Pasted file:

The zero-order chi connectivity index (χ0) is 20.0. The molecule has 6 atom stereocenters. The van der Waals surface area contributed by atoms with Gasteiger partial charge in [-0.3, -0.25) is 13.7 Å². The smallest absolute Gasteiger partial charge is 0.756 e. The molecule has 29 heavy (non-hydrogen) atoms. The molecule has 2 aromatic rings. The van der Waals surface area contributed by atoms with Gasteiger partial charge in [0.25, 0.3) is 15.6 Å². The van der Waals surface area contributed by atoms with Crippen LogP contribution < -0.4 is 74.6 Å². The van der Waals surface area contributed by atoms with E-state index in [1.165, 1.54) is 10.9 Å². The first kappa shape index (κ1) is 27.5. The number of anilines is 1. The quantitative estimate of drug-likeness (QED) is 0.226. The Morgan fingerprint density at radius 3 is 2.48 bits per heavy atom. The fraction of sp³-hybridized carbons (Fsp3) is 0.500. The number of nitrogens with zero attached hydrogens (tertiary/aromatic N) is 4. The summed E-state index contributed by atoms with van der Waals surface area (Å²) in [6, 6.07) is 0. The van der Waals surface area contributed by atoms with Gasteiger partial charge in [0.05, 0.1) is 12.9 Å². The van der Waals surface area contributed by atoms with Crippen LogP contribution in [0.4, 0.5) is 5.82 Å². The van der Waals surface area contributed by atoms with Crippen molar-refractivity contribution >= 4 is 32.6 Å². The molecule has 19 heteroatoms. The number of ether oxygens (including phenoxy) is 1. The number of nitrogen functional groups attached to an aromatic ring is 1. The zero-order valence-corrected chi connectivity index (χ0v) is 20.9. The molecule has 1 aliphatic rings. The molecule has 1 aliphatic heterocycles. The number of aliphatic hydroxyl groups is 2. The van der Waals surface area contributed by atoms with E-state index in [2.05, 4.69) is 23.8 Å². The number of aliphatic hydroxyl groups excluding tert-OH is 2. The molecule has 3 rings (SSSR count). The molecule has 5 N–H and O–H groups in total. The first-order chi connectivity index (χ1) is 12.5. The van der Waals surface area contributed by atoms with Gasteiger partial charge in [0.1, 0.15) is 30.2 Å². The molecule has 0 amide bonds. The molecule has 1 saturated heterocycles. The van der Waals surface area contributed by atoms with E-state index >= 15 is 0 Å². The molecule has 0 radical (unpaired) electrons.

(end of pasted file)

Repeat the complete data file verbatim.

The zero-order chi connectivity index (χ0) is 20.0. The molecule has 6 atom stereocenters. The van der Waals surface area contributed by atoms with Gasteiger partial charge in [-0.3, -0.25) is 13.7 Å². The smallest absolute Gasteiger partial charge is 0.756 e. The molecule has 29 heavy (non-hydrogen) atoms. The molecule has 2 aromatic rings. The van der Waals surface area contributed by atoms with Gasteiger partial charge in [0.25, 0.3) is 15.6 Å². The van der Waals surface area contributed by atoms with Crippen LogP contribution < -0.4 is 74.6 Å². The van der Waals surface area contributed by atoms with E-state index in [1.165, 1.54) is 10.9 Å². The first kappa shape index (κ1) is 27.5. The number of anilines is 1. The quantitative estimate of drug-likeness (QED) is 0.226. The Morgan fingerprint density at radius 3 is 2.48 bits per heavy atom. The fraction of sp³-hybridized carbons (Fsp3) is 0.500. The number of nitrogens with zero attached hydrogens (tertiary/aromatic N) is 4. The summed E-state index contributed by atoms with van der Waals surface area (Å²) in [6, 6.07) is 0. The van der Waals surface area contributed by atoms with Gasteiger partial charge in [0.05, 0.1) is 12.9 Å². The van der Waals surface area contributed by atoms with Crippen LogP contribution in [0.4, 0.5) is 5.82 Å². The van der Waals surface area contributed by atoms with Crippen molar-refractivity contribution >= 4 is 32.6 Å². The molecule has 19 heteroatoms. The number of ether oxygens (including phenoxy) is 1. The number of nitrogen functional groups attached to an aromatic ring is 1. The zero-order valence-corrected chi connectivity index (χ0v) is 20.9. The molecule has 1 aliphatic rings. The molecule has 1 aliphatic heterocycles. The number of aliphatic hydroxyl groups is 2. The van der Waals surface area contributed by atoms with E-state index in [2.05, 4.69) is 23.8 Å². The number of aliphatic hydroxyl groups excluding tert-OH is 2. The molecule has 3 rings (SSSR count). The molecule has 5 N–H and O–H groups in total. The first-order chi connectivity index (χ1) is 12.5. The van der Waals surface area contributed by atoms with Gasteiger partial charge in [0.1, 0.15) is 30.2 Å². The molecule has 0 amide bonds. The molecule has 1 saturated heterocycles. The van der Waals surface area contributed by atoms with E-state index >= 15 is 0 Å². The molecule has 0 radical (unpaired) electrons.